“We’re making decisions that really have little relevance to us, so we really have to take our players’ opinions into it. I’m not sure how many delegates go back and ask their players about these motions before they vote on them.”

Also speaking to the Killarney Advertiser, Kerry senior player Niamh Leen outlined the specific issues players have with the skort.

“If you went around the country, I guarantee you that you’d only find a handful of girls actually training in a skort,” the Clanmaurice woman said. “I’ve never been to a training session where someone was wearing a skort. We’re all in shorts.

“The practical side of it is that they’re really uncomfortable. They’re constantly rising up and I spend the majority of the match pulling the skort down instead of concentrating on the game. It shouldn’t be that way.”

According to Leen, the discomfort felt by players is not just physical. There is also a psychological discomfort involved.

“I am very paranoid about the skort, especially the length. You spend a lot of time bending over to pick up the ball and I am conscious of it. Even if you size up, it’s still too short. The only way to counteract it is to wear Skins (base layer) underneath which I don’t really like doing because that’s not overly comfortable either.

“It should be a players’ vote at the end of the day. We’re the ones who actually have to wear them and we should be the ones having the say. But, unfortunately, it’s not up to us.

“It’s very, very annoying. I could use harsher words but it is just frustrating, you know? We’ve wanted this motion to be passed for so many years.

“Nobody I know likes playing in a skort and it’s frustrating that our own organisation aren’t taking the players into account.”

This is not the first time a proposal to replace the skort has been rejected and players will have to wait another three years for the next Congress to try to alter the rules on an official basis.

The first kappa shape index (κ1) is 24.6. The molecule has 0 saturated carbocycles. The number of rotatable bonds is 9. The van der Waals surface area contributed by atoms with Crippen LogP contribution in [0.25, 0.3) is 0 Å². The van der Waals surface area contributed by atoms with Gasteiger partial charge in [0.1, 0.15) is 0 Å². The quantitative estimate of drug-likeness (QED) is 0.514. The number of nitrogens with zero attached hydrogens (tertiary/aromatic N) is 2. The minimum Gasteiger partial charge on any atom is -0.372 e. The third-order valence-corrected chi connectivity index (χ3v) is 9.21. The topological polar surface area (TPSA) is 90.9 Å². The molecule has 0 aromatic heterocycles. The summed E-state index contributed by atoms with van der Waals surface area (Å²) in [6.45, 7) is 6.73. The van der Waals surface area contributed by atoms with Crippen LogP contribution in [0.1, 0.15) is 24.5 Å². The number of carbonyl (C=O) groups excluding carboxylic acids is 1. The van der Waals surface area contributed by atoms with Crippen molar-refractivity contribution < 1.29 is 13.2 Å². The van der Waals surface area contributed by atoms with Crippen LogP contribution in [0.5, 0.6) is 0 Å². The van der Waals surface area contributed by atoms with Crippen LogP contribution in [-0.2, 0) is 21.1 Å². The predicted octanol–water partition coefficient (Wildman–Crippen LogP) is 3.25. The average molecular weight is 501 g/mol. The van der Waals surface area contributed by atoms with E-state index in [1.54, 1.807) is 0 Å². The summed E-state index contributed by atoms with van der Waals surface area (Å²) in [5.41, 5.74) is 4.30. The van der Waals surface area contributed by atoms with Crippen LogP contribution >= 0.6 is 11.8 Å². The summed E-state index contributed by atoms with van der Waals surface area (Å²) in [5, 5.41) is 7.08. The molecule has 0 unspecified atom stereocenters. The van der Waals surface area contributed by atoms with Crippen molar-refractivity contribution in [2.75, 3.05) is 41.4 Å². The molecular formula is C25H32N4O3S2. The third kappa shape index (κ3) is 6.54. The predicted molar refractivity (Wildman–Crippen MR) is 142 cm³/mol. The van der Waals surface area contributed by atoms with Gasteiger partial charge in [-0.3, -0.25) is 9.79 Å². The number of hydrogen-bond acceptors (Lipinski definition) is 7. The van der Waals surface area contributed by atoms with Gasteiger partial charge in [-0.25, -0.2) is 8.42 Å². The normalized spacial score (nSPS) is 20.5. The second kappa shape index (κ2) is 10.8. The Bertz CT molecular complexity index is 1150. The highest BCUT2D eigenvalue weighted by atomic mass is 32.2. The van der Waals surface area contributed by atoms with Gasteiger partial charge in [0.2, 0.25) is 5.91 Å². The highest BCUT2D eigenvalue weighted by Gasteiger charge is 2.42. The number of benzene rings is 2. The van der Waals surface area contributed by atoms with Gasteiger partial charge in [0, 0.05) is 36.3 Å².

Leen believes that she and her colleagues should not have to wait that long and questions the reasoning of those delegates who voted to keep the status quo.

“Honestly, I think it’s to keep the tradition and to keep us unique, and maybe they see the skorts as being more feminine, which is just mind-boggling for me. I just don’t understand how that could be a reason to keep something that’s making girls uncomfortable.

“I understand that it’s the tradition, but sometimes traditions have to move on.”

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MATCH PREVIEW: Kerry name strong team for league final showdown with Armagh

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by Adam Moynihan

Lidl National League Division 1 Final

Kerry v Armagh

Sunday 3pm

Croke Park

Live on TG4

The Kerry ladies return to Croke Park on Sunday hoping to retain their Division 1 crown and managers Declan Quill and Darragh Long have named a strong-looking line-up for their battle against Armagh.

Kerry mostly used the league for experimenting but they still managed to win five of their seven matches, enough to secure a top two finish.